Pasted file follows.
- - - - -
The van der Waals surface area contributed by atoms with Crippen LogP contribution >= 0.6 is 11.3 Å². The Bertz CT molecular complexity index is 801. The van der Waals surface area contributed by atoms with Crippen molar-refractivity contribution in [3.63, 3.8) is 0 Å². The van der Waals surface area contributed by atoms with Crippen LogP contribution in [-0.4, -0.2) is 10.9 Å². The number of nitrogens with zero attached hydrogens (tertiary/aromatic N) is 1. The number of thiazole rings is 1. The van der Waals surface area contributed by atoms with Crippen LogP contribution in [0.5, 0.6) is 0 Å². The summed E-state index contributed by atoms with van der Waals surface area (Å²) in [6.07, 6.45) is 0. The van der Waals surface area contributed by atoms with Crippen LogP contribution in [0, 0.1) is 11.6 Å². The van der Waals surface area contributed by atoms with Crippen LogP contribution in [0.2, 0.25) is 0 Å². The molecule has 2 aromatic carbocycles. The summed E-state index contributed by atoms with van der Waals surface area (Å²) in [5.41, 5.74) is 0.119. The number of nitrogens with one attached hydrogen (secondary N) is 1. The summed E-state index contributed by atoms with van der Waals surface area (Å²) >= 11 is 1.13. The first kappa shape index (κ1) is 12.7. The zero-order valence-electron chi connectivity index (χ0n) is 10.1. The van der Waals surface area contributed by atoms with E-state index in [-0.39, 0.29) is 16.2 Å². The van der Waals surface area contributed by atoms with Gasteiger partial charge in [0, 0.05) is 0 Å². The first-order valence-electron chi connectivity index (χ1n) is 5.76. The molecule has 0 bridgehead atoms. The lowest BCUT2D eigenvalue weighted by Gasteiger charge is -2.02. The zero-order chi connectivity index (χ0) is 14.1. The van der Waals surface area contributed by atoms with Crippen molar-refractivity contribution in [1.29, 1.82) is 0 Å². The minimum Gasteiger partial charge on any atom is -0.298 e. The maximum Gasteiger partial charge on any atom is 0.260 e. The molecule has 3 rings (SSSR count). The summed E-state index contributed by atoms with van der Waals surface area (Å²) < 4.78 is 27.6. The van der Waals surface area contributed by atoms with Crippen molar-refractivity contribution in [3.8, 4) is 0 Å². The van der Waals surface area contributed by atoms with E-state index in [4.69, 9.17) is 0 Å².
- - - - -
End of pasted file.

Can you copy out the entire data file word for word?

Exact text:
The van der Waals surface area contributed by atoms with Crippen LogP contribution >= 0.6 is 11.3 Å². The Bertz CT molecular complexity index is 801. The van der Waals surface area contributed by atoms with Crippen molar-refractivity contribution in [3.63, 3.8) is 0 Å². The van der Waals surface area contributed by atoms with Crippen LogP contribution in [-0.4, -0.2) is 10.9 Å². The number of nitrogens with zero attached hydrogens (tertiary/aromatic N) is 1. The number of thiazole rings is 1. The van der Waals surface area contributed by atoms with Crippen LogP contribution in [0.5, 0.6) is 0 Å². The summed E-state index contributed by atoms with van der Waals surface area (Å²) in [6.07, 6.45) is 0. The van der Waals surface area contributed by atoms with Crippen LogP contribution in [0, 0.1) is 11.6 Å². The van der Waals surface area contributed by atoms with Crippen LogP contribution in [0.2, 0.25) is 0 Å². The molecule has 2 aromatic carbocycles. The summed E-state index contributed by atoms with van der Waals surface area (Å²) in [5.41, 5.74) is 0.119. The number of nitrogens with one attached hydrogen (secondary N) is 1. The summed E-state index contributed by atoms with van der Waals surface area (Å²) >= 11 is 1.13. The first kappa shape index (κ1) is 12.7. The zero-order valence-electron chi connectivity index (χ0n) is 10.1. The van der Waals surface area contributed by atoms with E-state index in [-0.39, 0.29) is 16.2 Å². The van der Waals surface area contributed by atoms with Gasteiger partial charge in [0, 0.05) is 0 Å². The first-order valence-electron chi connectivity index (χ1n) is 5.76. The molecule has 0 bridgehead atoms. The lowest BCUT2D eigenvalue weighted by Gasteiger charge is -2.02. The zero-order chi connectivity index (χ0) is 14.1. The van der Waals surface area contributed by atoms with Crippen molar-refractivity contribution in [1.29, 1.82) is 0 Å². The minimum Gasteiger partial charge on any atom is -0.298 e. The maximum Gasteiger partial charge on any atom is 0.260 e. The molecule has 3 rings (SSSR count). The summed E-state index contributed by atoms with van der Waals surface area (Å²) < 4.78 is 27.6. The van der Waals surface area contributed by atoms with Crippen molar-refractivity contribution in [3.8, 4) is 0 Å². The van der Waals surface area contributed by atoms with E-state index in [4.69, 9.17) is 0 Å².